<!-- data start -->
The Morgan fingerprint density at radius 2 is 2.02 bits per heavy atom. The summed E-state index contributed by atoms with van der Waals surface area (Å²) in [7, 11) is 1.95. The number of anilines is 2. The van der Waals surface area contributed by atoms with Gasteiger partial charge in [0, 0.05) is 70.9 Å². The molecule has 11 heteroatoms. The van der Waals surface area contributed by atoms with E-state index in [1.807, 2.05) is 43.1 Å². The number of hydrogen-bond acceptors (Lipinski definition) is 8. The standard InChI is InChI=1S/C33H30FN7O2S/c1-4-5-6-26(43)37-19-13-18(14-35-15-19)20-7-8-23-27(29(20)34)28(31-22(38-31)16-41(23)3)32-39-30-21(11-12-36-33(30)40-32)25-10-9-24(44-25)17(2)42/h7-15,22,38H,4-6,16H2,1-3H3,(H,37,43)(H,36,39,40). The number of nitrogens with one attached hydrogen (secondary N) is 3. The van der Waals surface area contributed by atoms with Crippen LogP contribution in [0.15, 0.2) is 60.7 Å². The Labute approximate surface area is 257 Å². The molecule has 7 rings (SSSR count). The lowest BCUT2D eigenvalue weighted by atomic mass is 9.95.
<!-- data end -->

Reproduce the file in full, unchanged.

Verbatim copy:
The Morgan fingerprint density at radius 2 is 2.02 bits per heavy atom. The summed E-state index contributed by atoms with van der Waals surface area (Å²) in [7, 11) is 1.95. The number of anilines is 2. The van der Waals surface area contributed by atoms with Gasteiger partial charge in [0, 0.05) is 70.9 Å². The molecule has 11 heteroatoms. The van der Waals surface area contributed by atoms with E-state index in [1.807, 2.05) is 43.1 Å². The number of hydrogen-bond acceptors (Lipinski definition) is 8. The standard InChI is InChI=1S/C33H30FN7O2S/c1-4-5-6-26(43)37-19-13-18(14-35-15-19)20-7-8-23-27(29(20)34)28(31-22(38-31)16-41(23)3)32-39-30-21(11-12-36-33(30)40-32)25-10-9-24(44-25)17(2)42/h7-15,22,38H,4-6,16H2,1-3H3,(H,37,43)(H,36,39,40). The number of nitrogens with one attached hydrogen (secondary N) is 3. The van der Waals surface area contributed by atoms with Crippen LogP contribution in [0.15, 0.2) is 60.7 Å². The Labute approximate surface area is 257 Å². The molecule has 7 rings (SSSR count). The lowest BCUT2D eigenvalue weighted by atomic mass is 9.95.